to the United States Constitution. 6 In Conner v. Griffith, W.Va., 238 S.E.2d 529 (1977), we patterned Syllabus Point 1, relating to the scope of our double jeopardy clause, upon double jeopardy principles found in North Carolina v. Pearce, 395 U.S. 711, 89 S.Ct. 2072, 23 L.Ed.2d 656 (1969). Syllabus Point 1 of Conner states:

"The Double Jeopardy Clause in Article III, Section 5 of the West Virginia Constitution, provides immunity from further prosecution where a court having jurisdiction has acquitted the accused. It protects against a second prosecution for the same offense after conviction. It also prohibits multiple punishments for the same offense."

See also State v. Holland, 149 W.Va. 731, 143 S.E.2d 148 (1965); State ex rel. Zirk v. Muntzing, 146 W.Va. 878, 122 S.E.2d 851 (1961); State v. Kiger, 103 W.Va. 55, 136 S.E. 607 (1927); Ex parte Bornee, 76 W.Va. 360, 85 S.E. 529 (1915).

The United States Supreme Court has never considered that for double jeopardy purposes, there should be a difference between multiple trials and multiple punishments for the same offense. As stated in Brown v. Ohio, 432 U.S. 161, 166, 97 S.Ct. 2221, 2226, 53 L.Ed.2d 187, 194-95 (1977):

"If two offenses are the same under this test for purposes of barring consecutive sentences at a [166 W.Va. 341] single trial, they necessarily will be the same for purposes of barring successive prosecutions. See In re Nielsen, 131 U.S. 176, 187-188, 9 S.Ct. 672, 675-676, 33 L.Ed. 118 (1889); cf. Gavieres v. United States, 220 U.S. 338, 31 S.Ct. 421, 55 L.Ed. 489 (1911). Where the judge is forbidden to impose cumulative punishment for two crimes at the end of a single proceeding, the prosecutor is forbidden to strive for the same result in successive proceedings...."

The reason advanced in Johnson for such a separation was the necessity of protecting the defendant against the time and expense of defending against multiple trials. Johnson echoed earlier remarks contained in Dowdy, 257 S.E.2d at 170, where the Court quoted from Green v. United States, 355 U.S. 184, 187-88, 78 S.Ct. 221, 223, 2 L.Ed.2d 199, 204 (1957):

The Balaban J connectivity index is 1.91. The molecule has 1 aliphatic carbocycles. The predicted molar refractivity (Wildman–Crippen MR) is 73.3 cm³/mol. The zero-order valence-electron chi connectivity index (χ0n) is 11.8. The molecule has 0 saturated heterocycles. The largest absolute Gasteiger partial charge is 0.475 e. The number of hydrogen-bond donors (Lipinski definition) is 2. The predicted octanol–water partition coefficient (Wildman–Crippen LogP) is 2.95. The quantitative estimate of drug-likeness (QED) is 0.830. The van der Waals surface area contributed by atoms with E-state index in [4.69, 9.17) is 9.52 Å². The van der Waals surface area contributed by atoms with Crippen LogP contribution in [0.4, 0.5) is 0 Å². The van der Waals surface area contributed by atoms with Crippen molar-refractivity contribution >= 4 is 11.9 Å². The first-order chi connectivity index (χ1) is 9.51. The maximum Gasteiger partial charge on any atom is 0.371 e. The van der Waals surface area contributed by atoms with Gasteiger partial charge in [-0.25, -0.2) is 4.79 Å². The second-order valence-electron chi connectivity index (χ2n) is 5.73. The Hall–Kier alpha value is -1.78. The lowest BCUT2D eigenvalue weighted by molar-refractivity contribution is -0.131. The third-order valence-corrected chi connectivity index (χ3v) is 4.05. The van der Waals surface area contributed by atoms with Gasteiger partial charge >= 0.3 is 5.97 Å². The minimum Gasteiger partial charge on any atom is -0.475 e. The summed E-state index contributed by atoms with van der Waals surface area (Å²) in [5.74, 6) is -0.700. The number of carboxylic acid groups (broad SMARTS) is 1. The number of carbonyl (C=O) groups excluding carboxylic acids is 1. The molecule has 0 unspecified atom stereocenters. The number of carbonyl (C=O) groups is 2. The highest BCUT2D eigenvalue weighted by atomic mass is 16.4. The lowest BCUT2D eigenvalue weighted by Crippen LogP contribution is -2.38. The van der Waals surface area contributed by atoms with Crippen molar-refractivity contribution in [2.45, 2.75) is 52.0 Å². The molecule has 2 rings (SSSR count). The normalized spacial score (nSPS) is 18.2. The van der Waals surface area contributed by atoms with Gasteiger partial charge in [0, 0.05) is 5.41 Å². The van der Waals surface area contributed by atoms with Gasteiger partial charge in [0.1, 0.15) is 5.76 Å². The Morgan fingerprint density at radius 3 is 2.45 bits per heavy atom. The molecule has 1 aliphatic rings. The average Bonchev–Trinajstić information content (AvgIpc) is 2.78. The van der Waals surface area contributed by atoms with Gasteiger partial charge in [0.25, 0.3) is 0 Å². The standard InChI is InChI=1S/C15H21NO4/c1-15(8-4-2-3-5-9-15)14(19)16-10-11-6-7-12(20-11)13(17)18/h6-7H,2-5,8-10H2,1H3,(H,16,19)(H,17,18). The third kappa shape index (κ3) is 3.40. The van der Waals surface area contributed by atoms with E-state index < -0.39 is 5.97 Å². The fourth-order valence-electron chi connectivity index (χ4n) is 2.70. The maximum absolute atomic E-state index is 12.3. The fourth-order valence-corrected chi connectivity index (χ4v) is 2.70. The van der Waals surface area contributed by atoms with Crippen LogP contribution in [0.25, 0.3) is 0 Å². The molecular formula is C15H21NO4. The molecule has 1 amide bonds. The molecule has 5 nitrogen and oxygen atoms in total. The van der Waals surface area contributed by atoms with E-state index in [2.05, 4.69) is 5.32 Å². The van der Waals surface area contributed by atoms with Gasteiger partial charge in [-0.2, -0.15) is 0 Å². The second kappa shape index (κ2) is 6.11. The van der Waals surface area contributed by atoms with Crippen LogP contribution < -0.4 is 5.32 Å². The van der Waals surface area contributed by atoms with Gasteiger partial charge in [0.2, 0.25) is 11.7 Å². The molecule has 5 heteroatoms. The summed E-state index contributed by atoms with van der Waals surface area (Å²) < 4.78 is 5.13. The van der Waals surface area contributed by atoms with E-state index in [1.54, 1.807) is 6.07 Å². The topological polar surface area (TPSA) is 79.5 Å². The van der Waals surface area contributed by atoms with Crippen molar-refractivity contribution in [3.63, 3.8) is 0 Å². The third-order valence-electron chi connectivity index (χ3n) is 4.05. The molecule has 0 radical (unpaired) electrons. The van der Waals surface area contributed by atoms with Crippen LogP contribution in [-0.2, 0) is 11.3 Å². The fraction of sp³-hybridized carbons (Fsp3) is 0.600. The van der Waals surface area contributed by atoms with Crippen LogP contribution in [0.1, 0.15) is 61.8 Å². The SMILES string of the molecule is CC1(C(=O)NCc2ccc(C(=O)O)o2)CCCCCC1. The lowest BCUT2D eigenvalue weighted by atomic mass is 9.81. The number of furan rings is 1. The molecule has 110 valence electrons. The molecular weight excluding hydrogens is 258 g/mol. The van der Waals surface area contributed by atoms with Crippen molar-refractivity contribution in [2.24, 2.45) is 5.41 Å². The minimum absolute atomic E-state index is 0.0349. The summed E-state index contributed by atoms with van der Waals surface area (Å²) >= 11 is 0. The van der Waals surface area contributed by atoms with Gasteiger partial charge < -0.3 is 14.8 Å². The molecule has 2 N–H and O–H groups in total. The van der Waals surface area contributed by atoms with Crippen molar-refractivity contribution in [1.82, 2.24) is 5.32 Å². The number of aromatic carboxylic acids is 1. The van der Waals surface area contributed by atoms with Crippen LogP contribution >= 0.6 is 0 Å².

"(R)epeated attempts to convict an individual for an alleged offense (is) thereby subjecting him to embarrassment, expense and ordeal and compelling him to live in a continuing state of anxiety and insecurity, as well as enhancing the possibility that even though innocent he may be found guilty."

The key language from Green, however, is the "repeated attempts to convict an individual for an alleged offense " (emphasis added), under which multiple punishments would seem to be as impermissible as multiple trials. The historical question in this area of double jeopardy is as we stated in Note 5 of State ex rel. Betts v. Scott, W.Va., 267 S.E.2d 173, 176 (1980):

"Double jeopardy in the traditional sense is concerned with the defendant being retried for the same offense after he had earlier been convicted or acquitted on the offense. The focus in this area has been how to define 'the same offense' and whether lesser included offenses are covered. See Jeffers v. United States, 432 U.S. 137, 97 S.Ct. 2207, 53 L.Ed.2d 168 (1977); Iannelli v. United States, 420 U.S. 770, 95 S.Ct. 1284, 43 L.Ed.2d 616 (1975); Gore v. United States, 357 U.S. 386, 78 S.Ct. 1280, 2 L.Ed.2d 1405 (1958)."

[166 W.Va. 342] We also pointed out in Betts that while the concerns expressed in Green v. United States, supra, as to the anxiety, insecurity, embarrassment and expense of multiple trials may be legitimate considerations, they do not ultimately resolve all the complex issues arising in double jeopardy cases: 7

Page 443

"These beguiling labels tend to obscure the fact that the Double Jeopardy Clause has never been thought to mean that a defendant may never be subjected to more than one trial no matter how complete the first trial, or regardless of the terms upon which it was terminated, and irrespective of whether it was reversed on appeal." 267 S.E.2d at 178.

Moreover, there is a certain legal sophistry in constructing a double jeopardy system that requires a single trial for multiple offenses arising out of the same transaction but permits multiple punishments for those offenses if convictions occur in the unitary trial. It is small comfort to the accused to be spared the anxiety and expense of multiple trials only to learn that he can receive multiple punishments arising out of convictions for the multiple offenses being tried in a single trial.